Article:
× Close Become a Member

RMFU Blog

Share:

Formal opposition to Referendum A announced

DENVER—Rocky Mountain Farmers Union (RMFU) today joined its other Vote NO on A Coalition partners at a news conference in Confluence Park to launch the coalition. The theme is “Referendum A is a blank check and should be opposed by Colorado voters.”

“Following careful study of the provisions in Referendum A, Farmers Union’s leadership has concluded that the measure would do little to help agricultural producers, and, in some cases, it would be harmful to them and their rural communities,” said John Stencel, RMFU president and member of the Vote NO on A Coalition Executive Committee.

Referendum A is a measure that asks Colorado voters to approve up to a $4 billion increase (including principal and interest) to the state’s debt in order to authorize the Colorado Water Conservation Board to issue revenue bonds for the construction of water projects. Opponents, like RMFU, believe it is nothing more than a way to allow developers to speculate with Colorado’s water future. “The minimum project size of $5 million along with no funding for feasibility studies makes it impossible for small municipalities or farm irrigation water projects to participate,” said Stencel. “Referendum A would allow developers to by-pass the normal voter approval of bond issues to fund projects and then force users to pay back the bonds through additional assessments and higher water fees. It’s like the taxation without representation that caused the Boston Tea revolt over 200 years ago!”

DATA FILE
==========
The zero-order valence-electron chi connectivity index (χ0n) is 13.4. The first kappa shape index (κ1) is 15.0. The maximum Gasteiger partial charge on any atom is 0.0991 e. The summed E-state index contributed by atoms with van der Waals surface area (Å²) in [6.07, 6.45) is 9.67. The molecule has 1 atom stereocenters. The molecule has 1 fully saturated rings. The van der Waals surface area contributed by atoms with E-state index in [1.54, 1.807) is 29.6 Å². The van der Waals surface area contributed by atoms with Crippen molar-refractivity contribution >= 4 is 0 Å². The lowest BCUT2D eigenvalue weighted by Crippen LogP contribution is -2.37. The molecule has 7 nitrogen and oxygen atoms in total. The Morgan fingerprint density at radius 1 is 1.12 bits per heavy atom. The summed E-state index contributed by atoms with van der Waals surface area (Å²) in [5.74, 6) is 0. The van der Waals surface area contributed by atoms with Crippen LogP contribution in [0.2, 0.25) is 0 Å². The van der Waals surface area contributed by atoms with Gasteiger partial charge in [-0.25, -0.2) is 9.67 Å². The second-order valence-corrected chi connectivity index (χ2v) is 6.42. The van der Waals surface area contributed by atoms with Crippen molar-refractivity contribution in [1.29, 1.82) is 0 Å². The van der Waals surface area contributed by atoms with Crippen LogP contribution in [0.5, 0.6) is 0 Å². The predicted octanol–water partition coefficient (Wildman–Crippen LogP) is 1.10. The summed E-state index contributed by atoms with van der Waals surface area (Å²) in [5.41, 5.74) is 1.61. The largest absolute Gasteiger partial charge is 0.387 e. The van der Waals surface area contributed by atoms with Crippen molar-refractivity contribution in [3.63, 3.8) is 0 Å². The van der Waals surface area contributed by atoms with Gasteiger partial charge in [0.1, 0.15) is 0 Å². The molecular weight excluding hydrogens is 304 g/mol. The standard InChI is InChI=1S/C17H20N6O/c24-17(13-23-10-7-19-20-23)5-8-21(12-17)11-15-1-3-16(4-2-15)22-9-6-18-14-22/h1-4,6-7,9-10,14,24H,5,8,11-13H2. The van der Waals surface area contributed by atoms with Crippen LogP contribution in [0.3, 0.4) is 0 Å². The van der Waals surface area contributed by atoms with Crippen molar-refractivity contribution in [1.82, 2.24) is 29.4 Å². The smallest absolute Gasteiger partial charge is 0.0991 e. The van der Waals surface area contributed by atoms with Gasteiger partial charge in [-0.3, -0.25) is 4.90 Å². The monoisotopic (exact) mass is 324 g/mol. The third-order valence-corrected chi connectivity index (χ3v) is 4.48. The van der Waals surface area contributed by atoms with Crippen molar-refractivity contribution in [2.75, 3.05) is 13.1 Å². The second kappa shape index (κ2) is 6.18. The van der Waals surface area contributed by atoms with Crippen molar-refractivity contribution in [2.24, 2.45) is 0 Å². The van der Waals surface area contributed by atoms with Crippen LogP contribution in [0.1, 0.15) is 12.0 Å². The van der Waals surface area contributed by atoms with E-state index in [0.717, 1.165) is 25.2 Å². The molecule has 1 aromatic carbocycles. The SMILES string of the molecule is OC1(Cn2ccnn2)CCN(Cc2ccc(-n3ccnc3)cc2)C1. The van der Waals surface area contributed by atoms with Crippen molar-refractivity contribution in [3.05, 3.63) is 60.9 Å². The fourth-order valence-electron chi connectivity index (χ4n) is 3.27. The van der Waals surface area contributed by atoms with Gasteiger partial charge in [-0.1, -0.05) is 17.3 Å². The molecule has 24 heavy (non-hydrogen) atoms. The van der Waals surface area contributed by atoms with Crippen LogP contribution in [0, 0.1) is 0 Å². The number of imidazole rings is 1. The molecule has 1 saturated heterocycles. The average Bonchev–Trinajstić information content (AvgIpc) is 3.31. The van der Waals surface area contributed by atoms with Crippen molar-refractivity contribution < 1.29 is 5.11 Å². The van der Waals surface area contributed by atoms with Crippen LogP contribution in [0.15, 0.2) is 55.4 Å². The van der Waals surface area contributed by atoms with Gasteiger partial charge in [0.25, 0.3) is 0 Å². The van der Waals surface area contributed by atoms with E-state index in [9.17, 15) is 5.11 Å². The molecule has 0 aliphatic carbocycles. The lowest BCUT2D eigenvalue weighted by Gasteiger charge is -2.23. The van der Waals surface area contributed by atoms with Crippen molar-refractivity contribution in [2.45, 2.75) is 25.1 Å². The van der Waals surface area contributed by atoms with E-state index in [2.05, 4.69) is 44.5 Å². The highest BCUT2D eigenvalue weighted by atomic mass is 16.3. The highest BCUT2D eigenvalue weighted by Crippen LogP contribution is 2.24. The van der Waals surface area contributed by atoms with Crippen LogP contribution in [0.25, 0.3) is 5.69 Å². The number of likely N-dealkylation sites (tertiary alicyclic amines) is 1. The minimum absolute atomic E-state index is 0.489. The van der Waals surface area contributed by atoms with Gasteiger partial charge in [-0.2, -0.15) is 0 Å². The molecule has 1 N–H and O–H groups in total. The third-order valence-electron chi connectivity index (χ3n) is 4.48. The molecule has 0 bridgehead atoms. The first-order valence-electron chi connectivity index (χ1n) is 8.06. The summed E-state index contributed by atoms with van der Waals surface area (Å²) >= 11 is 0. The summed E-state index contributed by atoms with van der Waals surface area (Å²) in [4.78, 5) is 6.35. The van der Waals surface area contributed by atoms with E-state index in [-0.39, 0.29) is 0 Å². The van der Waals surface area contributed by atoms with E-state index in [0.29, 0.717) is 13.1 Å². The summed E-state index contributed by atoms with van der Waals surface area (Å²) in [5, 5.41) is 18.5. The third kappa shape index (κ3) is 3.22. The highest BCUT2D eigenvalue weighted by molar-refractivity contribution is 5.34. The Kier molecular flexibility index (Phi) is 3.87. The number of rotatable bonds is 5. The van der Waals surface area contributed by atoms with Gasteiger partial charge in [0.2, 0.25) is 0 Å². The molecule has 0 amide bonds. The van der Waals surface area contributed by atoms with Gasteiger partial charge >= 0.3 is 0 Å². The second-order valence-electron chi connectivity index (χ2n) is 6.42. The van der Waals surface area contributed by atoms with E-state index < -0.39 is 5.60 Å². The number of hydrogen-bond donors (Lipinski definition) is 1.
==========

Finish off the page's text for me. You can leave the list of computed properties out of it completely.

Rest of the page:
According to RMFU, current programs already allow for voter-approved bonds to be used to improve water storage facilities at any funding level. Referendum A merely creates a “blank-check” for unspecified water projects.

“Compounding this problem is the fact that Referendum A does not provide for basin of origin mitigation,” said Stencel. “The referendum needs to require just and equitable compensation and compensatory water storage to the basins of origin.”

“We also find it problematic that Referendum A reduces local control over water projects and the financing of such projects,” Stencel said.

“Referendum A may make the measure’s proponents feel they have addressed drought in Colorado by referring this $4 billion program to the voters, but it will not help agriculture, and it could price agricultural producers right out of their water.”